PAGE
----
The new indices lead to the big question of whether the government needs to update its methods to account for changes in the economy—taking new pricing trends into consideration, rejiggering its formula, updating more frequently. The answer might be yes. (Economists have reformed CPI before.) But the CPI and its Stone Age method of calculation boasts one huge benefit: It's a stable, tested measure, consistent over time, since its methodology doesn't change much. Moreover, and somewhat remarkably, the Google and Billion Prices Project indices actually seem to confirm the accuracy of the old-fashioned CPI, tracking it closely rather than showing it to be off-base.

This article emphasises something I suspected (though didn’t articulate) – changing the methodology to make the Malaysian CPI more “accurate” might not yield a markedly different inflation measure. When you aggregate prices across many goods and services, there will be a muting effect on volatility – as any portfolio manager can tell you.

Which leads back to my conclusions about why people feel inflation is so much higher than the official data shows. Going back to my reasons:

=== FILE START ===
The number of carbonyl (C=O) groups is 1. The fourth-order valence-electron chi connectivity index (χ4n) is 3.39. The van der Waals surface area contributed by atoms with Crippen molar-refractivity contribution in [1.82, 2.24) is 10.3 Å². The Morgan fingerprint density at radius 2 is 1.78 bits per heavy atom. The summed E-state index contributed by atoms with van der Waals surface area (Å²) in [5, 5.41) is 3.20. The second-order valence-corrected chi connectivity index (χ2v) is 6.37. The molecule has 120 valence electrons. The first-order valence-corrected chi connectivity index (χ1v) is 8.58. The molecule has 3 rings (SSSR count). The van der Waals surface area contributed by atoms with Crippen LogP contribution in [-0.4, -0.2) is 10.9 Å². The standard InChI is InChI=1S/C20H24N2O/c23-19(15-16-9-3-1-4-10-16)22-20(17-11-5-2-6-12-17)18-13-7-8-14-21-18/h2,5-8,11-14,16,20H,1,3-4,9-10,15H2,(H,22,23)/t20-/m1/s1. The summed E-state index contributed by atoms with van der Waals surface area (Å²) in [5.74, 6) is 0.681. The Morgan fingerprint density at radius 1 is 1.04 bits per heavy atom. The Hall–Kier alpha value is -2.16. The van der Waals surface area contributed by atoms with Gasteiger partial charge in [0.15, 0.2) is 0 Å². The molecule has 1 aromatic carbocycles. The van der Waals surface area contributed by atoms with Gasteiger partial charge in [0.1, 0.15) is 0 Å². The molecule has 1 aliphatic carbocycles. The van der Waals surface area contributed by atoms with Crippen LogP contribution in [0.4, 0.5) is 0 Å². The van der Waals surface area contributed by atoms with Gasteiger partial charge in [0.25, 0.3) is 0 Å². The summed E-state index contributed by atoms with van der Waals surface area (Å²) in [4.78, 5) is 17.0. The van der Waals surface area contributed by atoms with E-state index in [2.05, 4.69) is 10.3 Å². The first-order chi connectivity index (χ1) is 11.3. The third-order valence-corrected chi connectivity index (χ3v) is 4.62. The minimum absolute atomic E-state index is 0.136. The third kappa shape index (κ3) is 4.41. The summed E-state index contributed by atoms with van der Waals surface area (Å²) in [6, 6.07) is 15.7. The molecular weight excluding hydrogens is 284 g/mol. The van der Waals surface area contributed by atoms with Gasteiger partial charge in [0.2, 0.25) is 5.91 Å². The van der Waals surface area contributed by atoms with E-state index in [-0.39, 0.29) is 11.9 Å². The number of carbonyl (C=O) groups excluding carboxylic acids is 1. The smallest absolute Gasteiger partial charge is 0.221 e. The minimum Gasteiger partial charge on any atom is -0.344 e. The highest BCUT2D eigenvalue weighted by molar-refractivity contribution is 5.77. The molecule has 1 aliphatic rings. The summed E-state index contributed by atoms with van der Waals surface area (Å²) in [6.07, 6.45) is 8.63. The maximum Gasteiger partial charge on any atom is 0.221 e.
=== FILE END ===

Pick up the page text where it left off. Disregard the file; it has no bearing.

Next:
1. The perception issue – it’s well established that people have an asymmetric response to good and bad events. You tend to remember when prices increase rapidly, but don’t really register it when prices come down or stagnate. Despite the doctrine of “sticky” prices, some goods categories do have price declines. Some seasonal food items have price volatilities exceeding 100% i.e. they’ll double then halve in any given year.
  2. Slow income growth – average household income growth over the past decade has been a bare 2%-3%, compared to average CPI inflation over the past decade of around 2.8%. Take in productivity growth of around 2%, and Malaysians on average just aren’t being paid what they’re worth – hence the feeling of losing purchasing power over time.
  3. Income inequality – there will be different perceptions of inflation, depending on where you are income-wise. If you’re earning a six figure annual salary, chances are your food bill will be somewhat less than 10% of your disposable income. On the other hand, if your salary is on the Malaysian median, food could take up 50% of your disposable income. And since food (and transport) have generally risen faster than the other components of the Malaysian CPI, then a Malaysian earning the median income will experience a faster rate of inflation then one higher up the income scale.

All the above leads me back to the recommendations I made in my earlier post on this – lets get alternate CPI measures based on geographical l0cation and income levels. That will help provide a more nuanced view of the price level and inflation. Just reforming the CPI for “accuracy” won’t necessarily provide the clarity people seem to be looking for.

(H/T Greg Mankiw for the article)

1 comment:

  1. Inflation is a perception, this is totally absurds.